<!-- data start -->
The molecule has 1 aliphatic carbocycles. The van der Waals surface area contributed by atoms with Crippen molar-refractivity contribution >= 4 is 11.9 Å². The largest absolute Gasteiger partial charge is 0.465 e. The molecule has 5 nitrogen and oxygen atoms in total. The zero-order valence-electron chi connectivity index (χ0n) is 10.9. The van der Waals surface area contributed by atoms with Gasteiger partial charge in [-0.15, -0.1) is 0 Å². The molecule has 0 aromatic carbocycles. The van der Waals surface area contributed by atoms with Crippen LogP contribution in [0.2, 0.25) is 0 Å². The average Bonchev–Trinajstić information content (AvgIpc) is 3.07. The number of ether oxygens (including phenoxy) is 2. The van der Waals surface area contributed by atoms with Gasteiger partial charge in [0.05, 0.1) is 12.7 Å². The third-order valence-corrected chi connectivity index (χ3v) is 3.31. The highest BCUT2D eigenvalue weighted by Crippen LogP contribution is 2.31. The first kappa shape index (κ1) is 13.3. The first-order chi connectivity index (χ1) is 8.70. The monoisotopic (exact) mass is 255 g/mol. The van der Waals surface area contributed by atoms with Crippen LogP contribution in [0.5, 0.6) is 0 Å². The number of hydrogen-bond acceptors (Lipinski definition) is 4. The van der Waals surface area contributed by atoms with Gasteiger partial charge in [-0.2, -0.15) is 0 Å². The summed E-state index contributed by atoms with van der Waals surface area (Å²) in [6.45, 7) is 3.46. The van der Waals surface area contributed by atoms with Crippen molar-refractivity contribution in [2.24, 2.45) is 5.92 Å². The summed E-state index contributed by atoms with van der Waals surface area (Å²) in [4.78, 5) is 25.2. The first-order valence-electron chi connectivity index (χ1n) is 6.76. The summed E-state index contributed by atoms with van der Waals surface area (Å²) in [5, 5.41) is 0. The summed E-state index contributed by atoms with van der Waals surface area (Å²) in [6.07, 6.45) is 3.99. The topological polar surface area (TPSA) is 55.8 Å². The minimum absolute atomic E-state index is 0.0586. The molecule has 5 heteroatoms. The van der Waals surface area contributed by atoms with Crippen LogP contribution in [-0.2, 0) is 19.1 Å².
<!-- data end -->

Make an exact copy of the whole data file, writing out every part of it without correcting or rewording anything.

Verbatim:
The molecule has 1 aliphatic carbocycles. The van der Waals surface area contributed by atoms with Crippen molar-refractivity contribution >= 4 is 11.9 Å². The largest absolute Gasteiger partial charge is 0.465 e. The molecule has 5 nitrogen and oxygen atoms in total. The zero-order valence-electron chi connectivity index (χ0n) is 10.9. The van der Waals surface area contributed by atoms with Gasteiger partial charge in [-0.15, -0.1) is 0 Å². The molecule has 0 aromatic carbocycles. The van der Waals surface area contributed by atoms with Crippen LogP contribution in [0.2, 0.25) is 0 Å². The average Bonchev–Trinajstić information content (AvgIpc) is 3.07. The number of ether oxygens (including phenoxy) is 2. The van der Waals surface area contributed by atoms with Gasteiger partial charge in [0.05, 0.1) is 12.7 Å². The third-order valence-corrected chi connectivity index (χ3v) is 3.31. The highest BCUT2D eigenvalue weighted by Crippen LogP contribution is 2.31. The first kappa shape index (κ1) is 13.3. The first-order chi connectivity index (χ1) is 8.70. The monoisotopic (exact) mass is 255 g/mol. The van der Waals surface area contributed by atoms with Crippen LogP contribution in [0.5, 0.6) is 0 Å². The number of hydrogen-bond acceptors (Lipinski definition) is 4. The van der Waals surface area contributed by atoms with Gasteiger partial charge in [-0.2, -0.15) is 0 Å². The summed E-state index contributed by atoms with van der Waals surface area (Å²) in [6.45, 7) is 3.46. The van der Waals surface area contributed by atoms with Crippen molar-refractivity contribution in [2.24, 2.45) is 5.92 Å². The summed E-state index contributed by atoms with van der Waals surface area (Å²) in [4.78, 5) is 25.2. The first-order valence-electron chi connectivity index (χ1n) is 6.76. The summed E-state index contributed by atoms with van der Waals surface area (Å²) in [5, 5.41) is 0. The summed E-state index contributed by atoms with van der Waals surface area (Å²) in [6.07, 6.45) is 3.99. The topological polar surface area (TPSA) is 55.8 Å². The minimum absolute atomic E-state index is 0.0586. The molecule has 5 heteroatoms. The van der Waals surface area contributed by atoms with Crippen LogP contribution in [-0.2, 0) is 19.1 Å².